It was 1704 before apothecaries were permitted to be thought of as part of the medical profession and legally allowed to prescribe and dispense medicines. The House of Lords granted them such status, but they were still not permitted to charge a fee for their service. Being an apothecary was considered a “trade.” Therefore, they made their money by selling medicines, medical supplies, such as bandages, and a miscellany of other items, including perfumes, spices, herbs, and even confectionery tidbits.
“THE story of the passing of the Apothecaries’ Act is an essential prelude to an assessment of the significance of that statute. The agitation for an act to regulate medical practice in the United Kingdom, and in particular to control the practice of apothecaries throughout England and Wales, began as early as 1793. From that time until 12 July 1815, when the Apothecaries’ Act received the Royal Assent, many reforms were advocated, several bills drafted, numerous petitions and counter petitions presented, and innumerable amendments introduced. At last a bill, prepared by the Society of Apothecaries, under the patronage of the College of Physicians, was submitted for consideration by the Legislature. After much revision, the bill was finally rushed through a depleted House of Commons in the closing phases of a
particularly active session. It has been, and still is, the considered opinion of many scholars that this Act marks the beginning of the process of medical reform in England. This article examines in detail both the origins and the consequences of the Apothecaries’ Act and suggests that existing interpretations need to be drastically revised.
“By the mid-eighteenth century the apothecary had assumed the functions of a general practitioner of medicine. Some apothecaries still continued to confine their activities to dispensing, while others devoted themselves to wholesale trade, or took up botany and chemistry.’ But the majority of town apothecaries and practically all those in the country attended patients of the poor and lower middle-class, prescribing and supplying medicines to them. As one pamphleteer wrote in 1773, ‘Let the case be what it may, Apothecaries have got physic principally into their own hands: this is evidently the case, especially in the country, where the Physician seldom visits any but such as are in opulent circumstances; the poor, alas, scarce ever! It is much the same in London (allowance being made for those that are in hospitals); so that Apothecaries have by far the greatest number of patients under their own care.” [The Apothecaries’ Act 1815, A Reinterpretation, by S. W. F. Holloway}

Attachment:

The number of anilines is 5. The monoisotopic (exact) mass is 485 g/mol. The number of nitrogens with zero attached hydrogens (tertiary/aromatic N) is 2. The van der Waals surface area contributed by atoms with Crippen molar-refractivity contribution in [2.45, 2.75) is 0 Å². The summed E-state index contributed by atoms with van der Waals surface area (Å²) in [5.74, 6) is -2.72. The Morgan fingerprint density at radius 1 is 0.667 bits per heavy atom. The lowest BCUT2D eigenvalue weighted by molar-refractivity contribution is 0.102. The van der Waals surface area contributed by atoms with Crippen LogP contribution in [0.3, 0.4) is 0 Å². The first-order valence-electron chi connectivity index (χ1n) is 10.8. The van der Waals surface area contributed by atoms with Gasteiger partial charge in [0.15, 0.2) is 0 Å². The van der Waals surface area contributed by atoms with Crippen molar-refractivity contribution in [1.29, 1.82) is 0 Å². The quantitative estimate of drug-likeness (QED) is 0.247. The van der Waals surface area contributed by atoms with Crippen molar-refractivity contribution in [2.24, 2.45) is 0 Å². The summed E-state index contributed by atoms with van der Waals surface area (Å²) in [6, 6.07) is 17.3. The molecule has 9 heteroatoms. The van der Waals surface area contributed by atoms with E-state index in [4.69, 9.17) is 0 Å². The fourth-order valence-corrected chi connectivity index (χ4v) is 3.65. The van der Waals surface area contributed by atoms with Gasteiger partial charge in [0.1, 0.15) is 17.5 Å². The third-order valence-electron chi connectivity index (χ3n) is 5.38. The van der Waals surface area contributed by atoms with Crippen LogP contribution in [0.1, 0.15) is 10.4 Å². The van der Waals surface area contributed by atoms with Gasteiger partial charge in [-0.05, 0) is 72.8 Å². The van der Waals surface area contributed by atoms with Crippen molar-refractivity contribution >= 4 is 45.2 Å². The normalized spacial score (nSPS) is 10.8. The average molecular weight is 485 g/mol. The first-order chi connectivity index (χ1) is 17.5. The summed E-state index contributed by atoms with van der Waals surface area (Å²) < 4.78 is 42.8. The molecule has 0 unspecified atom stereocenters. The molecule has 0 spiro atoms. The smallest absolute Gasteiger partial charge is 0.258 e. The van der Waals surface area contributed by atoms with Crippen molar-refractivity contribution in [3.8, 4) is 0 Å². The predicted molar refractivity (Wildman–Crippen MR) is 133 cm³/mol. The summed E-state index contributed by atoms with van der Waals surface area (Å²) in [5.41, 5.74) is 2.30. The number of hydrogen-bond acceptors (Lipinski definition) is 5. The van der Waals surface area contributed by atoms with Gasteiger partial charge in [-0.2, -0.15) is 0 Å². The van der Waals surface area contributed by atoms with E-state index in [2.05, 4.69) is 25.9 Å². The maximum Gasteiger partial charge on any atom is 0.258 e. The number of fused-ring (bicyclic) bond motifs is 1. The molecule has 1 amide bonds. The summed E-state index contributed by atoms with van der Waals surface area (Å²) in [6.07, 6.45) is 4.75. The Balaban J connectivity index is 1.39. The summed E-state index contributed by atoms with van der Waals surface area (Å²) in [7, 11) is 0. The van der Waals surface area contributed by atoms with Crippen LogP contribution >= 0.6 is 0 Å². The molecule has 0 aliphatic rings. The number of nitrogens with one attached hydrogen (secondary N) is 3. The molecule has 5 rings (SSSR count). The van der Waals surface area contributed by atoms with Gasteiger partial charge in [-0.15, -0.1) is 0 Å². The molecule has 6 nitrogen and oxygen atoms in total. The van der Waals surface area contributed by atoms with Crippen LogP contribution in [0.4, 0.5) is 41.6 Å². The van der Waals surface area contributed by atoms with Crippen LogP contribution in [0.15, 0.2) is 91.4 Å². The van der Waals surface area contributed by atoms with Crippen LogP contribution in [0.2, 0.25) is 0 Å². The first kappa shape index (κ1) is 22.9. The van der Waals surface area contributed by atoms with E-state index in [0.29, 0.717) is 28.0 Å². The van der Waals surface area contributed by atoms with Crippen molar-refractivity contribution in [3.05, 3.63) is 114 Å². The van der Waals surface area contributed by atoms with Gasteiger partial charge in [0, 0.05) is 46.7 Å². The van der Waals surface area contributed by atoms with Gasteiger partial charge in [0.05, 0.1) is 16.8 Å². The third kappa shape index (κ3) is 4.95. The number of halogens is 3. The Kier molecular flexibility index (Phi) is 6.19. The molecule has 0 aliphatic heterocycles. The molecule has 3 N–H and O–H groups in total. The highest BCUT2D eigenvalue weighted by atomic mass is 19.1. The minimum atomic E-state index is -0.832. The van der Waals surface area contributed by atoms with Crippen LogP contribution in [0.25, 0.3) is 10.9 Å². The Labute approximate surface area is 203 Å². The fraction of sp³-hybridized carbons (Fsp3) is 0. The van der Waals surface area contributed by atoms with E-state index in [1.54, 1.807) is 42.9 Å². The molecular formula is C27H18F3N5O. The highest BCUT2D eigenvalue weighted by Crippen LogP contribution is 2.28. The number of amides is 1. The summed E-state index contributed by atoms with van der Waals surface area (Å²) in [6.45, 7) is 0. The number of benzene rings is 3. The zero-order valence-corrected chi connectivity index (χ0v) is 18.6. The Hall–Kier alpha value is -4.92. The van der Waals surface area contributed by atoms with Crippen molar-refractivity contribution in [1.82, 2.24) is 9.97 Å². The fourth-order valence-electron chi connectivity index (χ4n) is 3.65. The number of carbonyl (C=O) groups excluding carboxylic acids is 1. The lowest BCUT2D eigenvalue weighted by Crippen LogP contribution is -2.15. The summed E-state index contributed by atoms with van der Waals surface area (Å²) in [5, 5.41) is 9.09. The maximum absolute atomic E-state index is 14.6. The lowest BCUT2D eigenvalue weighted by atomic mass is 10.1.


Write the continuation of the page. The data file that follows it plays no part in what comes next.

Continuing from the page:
ADAM SMITH, An Inquiry into the Nature and Causes of the Wealth of Nations, Everyman Edition,
1910, Vol. i, p. 100, wrote:
Apothecaries’ profit is become a by-word … the whole drugs which the best employed apothecary in a large market town will sell in a year, may not perhaps cost him above 30 or 40 pounds. Though he should sell this therefore for a three or four hundred percent profit, this may frequently be no more than the reasonable wages of his labour, charged, in the only way in which he can charge them, upon the price of his drugs.
Pen and Pension tells us: “Dr Erasmus Darwin however, more cynically, advised a young man to remember “… at first a parcel of blue and red glasses at the windows might gain part of the retail business on market days … I remember Mr Green of Litchfield once told me his retail business, by means of his show shop, and many coloured windows, produced him £100 a year.”
“Apothecaries in London had started out as part of the Grocers’ Company. Only in 1617 was the Society of Apothecaries created by royal charter. It was slow to spread its influence outside the capital, but gradually the standards set by the Society for admission were accepted more widely. These required apothecaries to undertake a lengthy apprenticeship with a final examination, though there were still no legal rules for claiming the title of apothecary before 1815.”